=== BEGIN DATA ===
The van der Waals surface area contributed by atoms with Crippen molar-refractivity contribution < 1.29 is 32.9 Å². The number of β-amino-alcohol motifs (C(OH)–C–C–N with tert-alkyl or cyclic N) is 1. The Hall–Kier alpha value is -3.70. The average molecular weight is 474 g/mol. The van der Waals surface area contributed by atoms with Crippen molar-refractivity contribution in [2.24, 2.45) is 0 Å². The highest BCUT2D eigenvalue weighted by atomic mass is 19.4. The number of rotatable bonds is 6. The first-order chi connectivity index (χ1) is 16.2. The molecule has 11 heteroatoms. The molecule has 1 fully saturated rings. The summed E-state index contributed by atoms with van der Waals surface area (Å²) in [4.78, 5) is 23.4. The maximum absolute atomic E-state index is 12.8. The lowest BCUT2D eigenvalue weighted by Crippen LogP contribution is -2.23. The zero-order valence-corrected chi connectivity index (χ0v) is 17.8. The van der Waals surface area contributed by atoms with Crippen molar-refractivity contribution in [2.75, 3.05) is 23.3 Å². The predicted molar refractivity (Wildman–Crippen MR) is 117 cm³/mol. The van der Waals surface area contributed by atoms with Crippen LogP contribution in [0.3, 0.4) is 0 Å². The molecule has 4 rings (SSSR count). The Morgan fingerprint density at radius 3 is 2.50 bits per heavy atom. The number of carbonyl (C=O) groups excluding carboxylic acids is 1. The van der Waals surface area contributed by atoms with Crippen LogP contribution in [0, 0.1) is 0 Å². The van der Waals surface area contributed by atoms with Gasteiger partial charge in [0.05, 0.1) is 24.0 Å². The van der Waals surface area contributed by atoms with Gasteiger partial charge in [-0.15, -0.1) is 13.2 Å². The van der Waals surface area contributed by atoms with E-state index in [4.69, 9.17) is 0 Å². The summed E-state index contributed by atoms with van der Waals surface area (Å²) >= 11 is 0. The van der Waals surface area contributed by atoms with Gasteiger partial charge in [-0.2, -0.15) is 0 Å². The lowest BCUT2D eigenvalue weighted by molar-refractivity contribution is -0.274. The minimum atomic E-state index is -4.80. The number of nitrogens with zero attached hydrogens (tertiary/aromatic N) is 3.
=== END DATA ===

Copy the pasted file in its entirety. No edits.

The van der Waals surface area contributed by atoms with Crippen molar-refractivity contribution < 1.29 is 32.9 Å². The number of β-amino-alcohol motifs (C(OH)–C–C–N with tert-alkyl or cyclic N) is 1. The Hall–Kier alpha value is -3.70. The average molecular weight is 474 g/mol. The van der Waals surface area contributed by atoms with Crippen molar-refractivity contribution in [2.24, 2.45) is 0 Å². The highest BCUT2D eigenvalue weighted by atomic mass is 19.4. The number of rotatable bonds is 6. The first-order chi connectivity index (χ1) is 16.2. The molecule has 11 heteroatoms. The molecule has 1 fully saturated rings. The summed E-state index contributed by atoms with van der Waals surface area (Å²) in [4.78, 5) is 23.4. The maximum absolute atomic E-state index is 12.8. The lowest BCUT2D eigenvalue weighted by Crippen LogP contribution is -2.23. The zero-order valence-corrected chi connectivity index (χ0v) is 17.8. The van der Waals surface area contributed by atoms with Crippen molar-refractivity contribution in [2.75, 3.05) is 23.3 Å². The predicted molar refractivity (Wildman–Crippen MR) is 117 cm³/mol. The van der Waals surface area contributed by atoms with Crippen LogP contribution in [0.3, 0.4) is 0 Å². The molecule has 4 rings (SSSR count). The Morgan fingerprint density at radius 3 is 2.50 bits per heavy atom. The number of carbonyl (C=O) groups excluding carboxylic acids is 1. The van der Waals surface area contributed by atoms with Crippen LogP contribution in [0, 0.1) is 0 Å². The van der Waals surface area contributed by atoms with Gasteiger partial charge in [0.05, 0.1) is 24.0 Å². The van der Waals surface area contributed by atoms with Gasteiger partial charge in [-0.15, -0.1) is 13.2 Å². The van der Waals surface area contributed by atoms with E-state index in [4.69, 9.17) is 0 Å². The summed E-state index contributed by atoms with van der Waals surface area (Å²) >= 11 is 0. The van der Waals surface area contributed by atoms with Gasteiger partial charge in [-0.2, -0.15) is 0 Å². The lowest BCUT2D eigenvalue weighted by molar-refractivity contribution is -0.274. The minimum atomic E-state index is -4.80. The number of nitrogens with zero attached hydrogens (tertiary/aromatic N) is 3.